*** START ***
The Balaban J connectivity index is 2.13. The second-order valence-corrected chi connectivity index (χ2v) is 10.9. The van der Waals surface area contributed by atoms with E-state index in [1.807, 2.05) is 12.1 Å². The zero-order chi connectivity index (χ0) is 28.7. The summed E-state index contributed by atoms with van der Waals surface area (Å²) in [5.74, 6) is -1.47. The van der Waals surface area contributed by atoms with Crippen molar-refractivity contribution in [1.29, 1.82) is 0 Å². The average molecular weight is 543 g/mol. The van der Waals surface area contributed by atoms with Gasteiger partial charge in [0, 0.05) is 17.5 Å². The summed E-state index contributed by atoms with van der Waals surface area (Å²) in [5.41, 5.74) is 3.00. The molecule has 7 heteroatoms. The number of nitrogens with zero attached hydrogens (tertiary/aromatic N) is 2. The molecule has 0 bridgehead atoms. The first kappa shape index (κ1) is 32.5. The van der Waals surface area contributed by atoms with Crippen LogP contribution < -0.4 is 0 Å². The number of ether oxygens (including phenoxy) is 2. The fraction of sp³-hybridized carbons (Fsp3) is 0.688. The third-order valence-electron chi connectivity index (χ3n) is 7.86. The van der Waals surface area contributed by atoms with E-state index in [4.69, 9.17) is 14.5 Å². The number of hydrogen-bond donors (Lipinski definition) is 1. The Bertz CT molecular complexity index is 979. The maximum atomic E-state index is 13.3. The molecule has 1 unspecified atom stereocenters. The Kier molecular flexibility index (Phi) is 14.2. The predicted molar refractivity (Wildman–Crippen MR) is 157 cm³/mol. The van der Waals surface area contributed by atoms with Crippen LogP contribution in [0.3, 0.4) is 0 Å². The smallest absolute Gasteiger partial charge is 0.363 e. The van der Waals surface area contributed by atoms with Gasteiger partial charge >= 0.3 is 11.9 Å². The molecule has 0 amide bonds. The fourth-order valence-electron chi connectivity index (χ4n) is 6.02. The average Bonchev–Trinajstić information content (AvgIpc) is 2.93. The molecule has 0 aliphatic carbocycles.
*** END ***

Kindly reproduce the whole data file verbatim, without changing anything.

The Balaban J connectivity index is 2.13. The second-order valence-corrected chi connectivity index (χ2v) is 10.9. The van der Waals surface area contributed by atoms with E-state index in [1.807, 2.05) is 12.1 Å². The zero-order chi connectivity index (χ0) is 28.7. The summed E-state index contributed by atoms with van der Waals surface area (Å²) in [5.74, 6) is -1.47. The van der Waals surface area contributed by atoms with Crippen molar-refractivity contribution in [1.29, 1.82) is 0 Å². The average molecular weight is 543 g/mol. The van der Waals surface area contributed by atoms with Gasteiger partial charge in [0, 0.05) is 17.5 Å². The summed E-state index contributed by atoms with van der Waals surface area (Å²) in [5.41, 5.74) is 3.00. The molecule has 7 heteroatoms. The number of nitrogens with zero attached hydrogens (tertiary/aromatic N) is 2. The molecule has 0 bridgehead atoms. The first kappa shape index (κ1) is 32.5. The van der Waals surface area contributed by atoms with Crippen LogP contribution < -0.4 is 0 Å². The number of ether oxygens (including phenoxy) is 2. The fraction of sp³-hybridized carbons (Fsp3) is 0.688. The third-order valence-electron chi connectivity index (χ3n) is 7.86. The van der Waals surface area contributed by atoms with E-state index in [4.69, 9.17) is 14.5 Å². The number of hydrogen-bond donors (Lipinski definition) is 1. The Bertz CT molecular complexity index is 979. The maximum atomic E-state index is 13.3. The molecule has 1 unspecified atom stereocenters. The Kier molecular flexibility index (Phi) is 14.2. The predicted molar refractivity (Wildman–Crippen MR) is 157 cm³/mol. The van der Waals surface area contributed by atoms with Crippen LogP contribution in [0.3, 0.4) is 0 Å². The smallest absolute Gasteiger partial charge is 0.363 e. The van der Waals surface area contributed by atoms with Gasteiger partial charge >= 0.3 is 11.9 Å². The molecule has 0 amide bonds. The fourth-order valence-electron chi connectivity index (χ4n) is 6.02. The average Bonchev–Trinajstić information content (AvgIpc) is 2.93. The molecule has 0 aliphatic carbocycles.